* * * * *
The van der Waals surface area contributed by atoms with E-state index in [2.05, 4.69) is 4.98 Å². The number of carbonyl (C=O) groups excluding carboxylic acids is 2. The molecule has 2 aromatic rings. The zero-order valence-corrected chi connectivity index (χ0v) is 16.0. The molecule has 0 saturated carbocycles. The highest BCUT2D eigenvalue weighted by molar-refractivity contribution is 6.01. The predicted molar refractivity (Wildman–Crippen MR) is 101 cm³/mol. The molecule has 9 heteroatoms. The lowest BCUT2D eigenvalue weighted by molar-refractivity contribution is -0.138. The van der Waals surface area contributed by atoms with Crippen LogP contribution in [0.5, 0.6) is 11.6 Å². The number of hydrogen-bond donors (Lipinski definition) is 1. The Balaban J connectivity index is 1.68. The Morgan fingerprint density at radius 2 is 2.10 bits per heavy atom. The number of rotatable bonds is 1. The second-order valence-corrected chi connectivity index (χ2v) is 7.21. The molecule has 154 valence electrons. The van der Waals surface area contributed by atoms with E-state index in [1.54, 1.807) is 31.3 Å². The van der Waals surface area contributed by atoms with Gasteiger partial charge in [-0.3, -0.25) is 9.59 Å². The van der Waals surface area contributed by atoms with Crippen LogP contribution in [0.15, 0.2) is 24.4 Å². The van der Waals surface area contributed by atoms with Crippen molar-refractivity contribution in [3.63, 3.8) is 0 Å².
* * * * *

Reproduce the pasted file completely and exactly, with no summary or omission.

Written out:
The van der Waals surface area contributed by atoms with E-state index in [2.05, 4.69) is 4.98 Å². The number of carbonyl (C=O) groups excluding carboxylic acids is 2. The molecule has 2 aromatic rings. The zero-order valence-corrected chi connectivity index (χ0v) is 16.0. The molecule has 0 saturated carbocycles. The highest BCUT2D eigenvalue weighted by molar-refractivity contribution is 6.01. The predicted molar refractivity (Wildman–Crippen MR) is 101 cm³/mol. The molecule has 9 heteroatoms. The lowest BCUT2D eigenvalue weighted by molar-refractivity contribution is -0.138. The van der Waals surface area contributed by atoms with Crippen LogP contribution in [0.5, 0.6) is 11.6 Å². The number of hydrogen-bond donors (Lipinski definition) is 1. The Balaban J connectivity index is 1.68. The Morgan fingerprint density at radius 2 is 2.10 bits per heavy atom. The number of rotatable bonds is 1. The second-order valence-corrected chi connectivity index (χ2v) is 7.21. The molecule has 154 valence electrons. The van der Waals surface area contributed by atoms with E-state index in [1.54, 1.807) is 31.3 Å². The van der Waals surface area contributed by atoms with Gasteiger partial charge in [-0.3, -0.25) is 9.59 Å². The van der Waals surface area contributed by atoms with Crippen LogP contribution in [0.15, 0.2) is 24.4 Å². The van der Waals surface area contributed by atoms with Crippen molar-refractivity contribution in [3.63, 3.8) is 0 Å².